Federal hearing today marks turning point in war on software patents

A seemingly unassuming court hearing today could be the beginning of the end of software patents as we know them

A federal court hearing today could help undo the damage caused by software patents -- to the technology industry in general and open source software in particular. While experts suggest that the results of the hearing will take time to emerge, they could set important precedents that make future software patent litigation, especially by patent trolls, much harder to win. The ruling may not lead to the abolition of the patent system as some economists propose, but the results are still likely to drive change.

Patentable or not?

The case in question involves CLS Bank and Alice Corp., a patent-only company started by an Australian bank. Back in 2007, CLS could see trouble coming from some patents Alice was clearly intent on monetizing, so CLS preemptively sued for a court judgement that Alice's patents were invalid. Alice sued back for patent infringement, and it was game on.

[ Simon Phipps tells it like it is: Why software patents are evil. | Track the latest trends in open source with InfoWorld's Technology: Open Source newsletter. ]

By the time the case was heard in district court in 2009, the U.S. Supreme Court had ruled in the Bilski case, where a claim of patent infringement on business methods was rejected. That limited judgement did not finally settle the scope of the patentability of software, but it did give pause to CLS vs. Alice. Also, requests for summary judgement by both parties were declined, so the case went to court. In 2010, the district court found in favor of CLS Bank, asserting that the patents Alice Corporation were attempting to enforce were too abstract.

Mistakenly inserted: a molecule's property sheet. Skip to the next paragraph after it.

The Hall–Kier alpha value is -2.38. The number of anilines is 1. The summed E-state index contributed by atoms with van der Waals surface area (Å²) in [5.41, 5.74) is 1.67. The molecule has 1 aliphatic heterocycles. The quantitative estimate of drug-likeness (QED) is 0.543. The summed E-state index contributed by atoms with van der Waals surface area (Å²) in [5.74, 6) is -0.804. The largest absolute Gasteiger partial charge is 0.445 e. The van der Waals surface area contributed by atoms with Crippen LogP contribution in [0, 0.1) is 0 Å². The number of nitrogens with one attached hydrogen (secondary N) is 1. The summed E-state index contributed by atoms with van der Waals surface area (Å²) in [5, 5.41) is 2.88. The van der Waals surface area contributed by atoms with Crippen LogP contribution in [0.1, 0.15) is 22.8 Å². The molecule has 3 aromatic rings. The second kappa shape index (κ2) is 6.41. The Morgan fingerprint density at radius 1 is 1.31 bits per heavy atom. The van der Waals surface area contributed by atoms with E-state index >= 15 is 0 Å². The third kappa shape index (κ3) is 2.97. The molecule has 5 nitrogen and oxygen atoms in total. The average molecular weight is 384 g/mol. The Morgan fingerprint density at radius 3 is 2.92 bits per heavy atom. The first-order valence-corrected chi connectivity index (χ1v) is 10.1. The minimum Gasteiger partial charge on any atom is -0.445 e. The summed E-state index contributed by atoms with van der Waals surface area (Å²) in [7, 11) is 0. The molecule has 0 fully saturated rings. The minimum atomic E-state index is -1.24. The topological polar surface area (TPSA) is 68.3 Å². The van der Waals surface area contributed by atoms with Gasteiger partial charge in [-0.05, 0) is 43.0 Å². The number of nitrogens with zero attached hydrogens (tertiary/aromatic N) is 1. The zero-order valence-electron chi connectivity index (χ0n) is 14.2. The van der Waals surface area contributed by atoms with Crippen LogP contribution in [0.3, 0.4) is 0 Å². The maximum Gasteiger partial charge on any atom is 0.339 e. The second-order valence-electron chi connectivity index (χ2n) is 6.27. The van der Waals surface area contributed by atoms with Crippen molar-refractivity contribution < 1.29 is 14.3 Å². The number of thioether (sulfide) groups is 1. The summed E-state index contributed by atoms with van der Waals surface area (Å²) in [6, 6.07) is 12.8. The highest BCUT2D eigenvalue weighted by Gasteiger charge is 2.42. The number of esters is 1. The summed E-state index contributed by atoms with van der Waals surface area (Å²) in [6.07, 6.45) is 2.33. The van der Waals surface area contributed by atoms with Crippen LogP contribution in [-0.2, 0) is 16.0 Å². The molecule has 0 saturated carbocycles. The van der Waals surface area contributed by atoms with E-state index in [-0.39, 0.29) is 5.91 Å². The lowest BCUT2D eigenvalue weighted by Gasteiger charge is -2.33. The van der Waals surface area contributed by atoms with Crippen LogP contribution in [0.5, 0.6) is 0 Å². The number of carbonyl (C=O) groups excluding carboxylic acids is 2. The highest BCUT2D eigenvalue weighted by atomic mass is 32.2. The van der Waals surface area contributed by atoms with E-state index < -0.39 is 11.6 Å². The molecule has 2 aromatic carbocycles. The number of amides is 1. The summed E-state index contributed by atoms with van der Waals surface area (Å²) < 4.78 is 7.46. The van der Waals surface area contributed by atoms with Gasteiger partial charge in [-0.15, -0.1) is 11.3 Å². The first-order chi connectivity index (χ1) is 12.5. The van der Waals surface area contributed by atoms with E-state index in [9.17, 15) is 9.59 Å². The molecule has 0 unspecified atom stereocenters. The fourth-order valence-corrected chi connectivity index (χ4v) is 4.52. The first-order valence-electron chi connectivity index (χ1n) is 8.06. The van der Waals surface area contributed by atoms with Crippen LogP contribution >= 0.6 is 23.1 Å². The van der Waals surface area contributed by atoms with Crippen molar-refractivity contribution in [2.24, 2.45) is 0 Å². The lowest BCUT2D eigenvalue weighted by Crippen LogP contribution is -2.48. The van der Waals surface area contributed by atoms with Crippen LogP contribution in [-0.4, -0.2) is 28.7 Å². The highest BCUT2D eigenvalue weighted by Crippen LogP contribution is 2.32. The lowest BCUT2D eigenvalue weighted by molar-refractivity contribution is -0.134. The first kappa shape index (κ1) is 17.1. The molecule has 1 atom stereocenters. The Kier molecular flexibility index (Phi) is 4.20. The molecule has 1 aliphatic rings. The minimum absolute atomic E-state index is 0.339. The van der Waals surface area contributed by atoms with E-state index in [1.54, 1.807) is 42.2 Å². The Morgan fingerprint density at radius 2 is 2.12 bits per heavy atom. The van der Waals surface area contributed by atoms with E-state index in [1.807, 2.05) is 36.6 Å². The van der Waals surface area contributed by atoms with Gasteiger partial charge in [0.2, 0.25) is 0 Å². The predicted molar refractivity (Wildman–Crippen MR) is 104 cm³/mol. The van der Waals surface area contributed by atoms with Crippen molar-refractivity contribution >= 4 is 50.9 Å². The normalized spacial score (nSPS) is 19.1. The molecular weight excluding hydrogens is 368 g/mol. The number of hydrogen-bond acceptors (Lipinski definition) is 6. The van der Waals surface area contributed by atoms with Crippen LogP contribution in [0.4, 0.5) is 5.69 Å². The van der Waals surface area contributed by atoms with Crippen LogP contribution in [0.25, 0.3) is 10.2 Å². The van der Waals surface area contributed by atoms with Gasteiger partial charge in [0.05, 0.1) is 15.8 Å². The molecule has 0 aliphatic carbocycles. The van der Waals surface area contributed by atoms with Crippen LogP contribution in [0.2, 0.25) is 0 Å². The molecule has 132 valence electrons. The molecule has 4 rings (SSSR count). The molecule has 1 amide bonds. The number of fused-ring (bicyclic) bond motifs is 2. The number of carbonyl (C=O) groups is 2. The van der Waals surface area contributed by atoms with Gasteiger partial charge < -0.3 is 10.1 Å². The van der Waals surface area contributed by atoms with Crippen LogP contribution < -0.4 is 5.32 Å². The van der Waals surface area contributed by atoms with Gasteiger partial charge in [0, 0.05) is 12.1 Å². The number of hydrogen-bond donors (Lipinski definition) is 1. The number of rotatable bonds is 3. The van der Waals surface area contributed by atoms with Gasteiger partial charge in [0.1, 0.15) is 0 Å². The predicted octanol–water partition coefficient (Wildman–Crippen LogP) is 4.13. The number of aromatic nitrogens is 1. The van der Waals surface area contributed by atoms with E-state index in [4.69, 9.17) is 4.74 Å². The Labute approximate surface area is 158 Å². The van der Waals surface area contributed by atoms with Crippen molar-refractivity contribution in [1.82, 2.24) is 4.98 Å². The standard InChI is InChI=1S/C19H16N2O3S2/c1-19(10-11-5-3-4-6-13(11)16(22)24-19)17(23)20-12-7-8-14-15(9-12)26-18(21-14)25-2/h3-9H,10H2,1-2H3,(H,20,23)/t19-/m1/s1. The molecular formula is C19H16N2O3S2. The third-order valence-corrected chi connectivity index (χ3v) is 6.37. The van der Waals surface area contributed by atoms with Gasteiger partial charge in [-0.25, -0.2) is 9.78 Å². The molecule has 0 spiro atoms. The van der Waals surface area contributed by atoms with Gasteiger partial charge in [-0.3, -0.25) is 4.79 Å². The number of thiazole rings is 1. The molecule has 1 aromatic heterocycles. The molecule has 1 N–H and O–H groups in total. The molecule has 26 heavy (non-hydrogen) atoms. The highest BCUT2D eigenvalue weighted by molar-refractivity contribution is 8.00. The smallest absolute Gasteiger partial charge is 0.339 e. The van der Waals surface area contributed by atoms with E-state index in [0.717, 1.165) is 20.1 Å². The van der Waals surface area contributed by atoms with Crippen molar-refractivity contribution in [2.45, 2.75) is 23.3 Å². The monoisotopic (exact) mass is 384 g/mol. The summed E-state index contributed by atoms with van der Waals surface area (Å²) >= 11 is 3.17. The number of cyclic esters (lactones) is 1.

That was good news for most of the software industry, but Alice Corporation appealed the decision. A majority of judges on a panel at the federal circuit appeals court agreed and reversed the decision. All the same, the opinion of the court was clearly very divided, so CLS asked the court to rehear the case. A poll of the judges in the federal circuit showed a variety of opinion, so CLS's request was accepted, leading to a rare hearing of all the judges of the circuit "en banc."

That hearing is today, Friday, Feb. 8. The court asked both CLS and Alice to answer key questions for them:

a. What test should the court adopt to determine whether a computer-implemented invention is a patent ineligible "abstract idea"; and when, if ever, does the presence of a computer in a claim lend patent eligibility to an otherwise patent-ineligible idea?

b. In assessing patent eligibility under 35 U.S.C. § 101 of a computer-implemented invention, should it matter whether the invention is claimed as a method, system, or storage medium; and should such claims at times be considered equivalent for § 101 purposes?

Fixing software patents

These are the critical questions for software patents, and their answers will establish case law that will affect software litigation for years to come. The first question is especially significant. The law does not permit patenting of abstract ideas, so the court is keen to be told why software does not count as "abstract." The most common way for software to be anchored to tangible reality is for it to be associated with "a computer," so the court is also keen to understand whether that device is itself abstract or whether it can be regarded as valid.

Since the questions are both complex and important for the computer industry, a wide range of third parties has offered advice in the form of friend-of-the-court (amicus) briefings. Some, such as those from patent giant IBM or from the Business Software Alliance (the voice of Microsoft and its allies), are thinly veiled attempts to assert that software patents are crucial to their businesses.

Others are more surprising. For example, British Airways speaks on behalf of an unlikely assortment of Internet companies -- Harmony, Intuit, LinkedIn, SAP, Travelocity, Twitter, and Yelp -- that has lined up against software patents.

Speaking up for open source and the digital society, we find the Electronic Frontier Foundation (EFF) and Public Knowledge. Their brief is significant because it offers the approach devised by Stanford's Professor Mark Lemley as a solution. As I wrote here in September, Lemley suggests that the patent statute of 1952 has been incorrectly interpreted concerning software.

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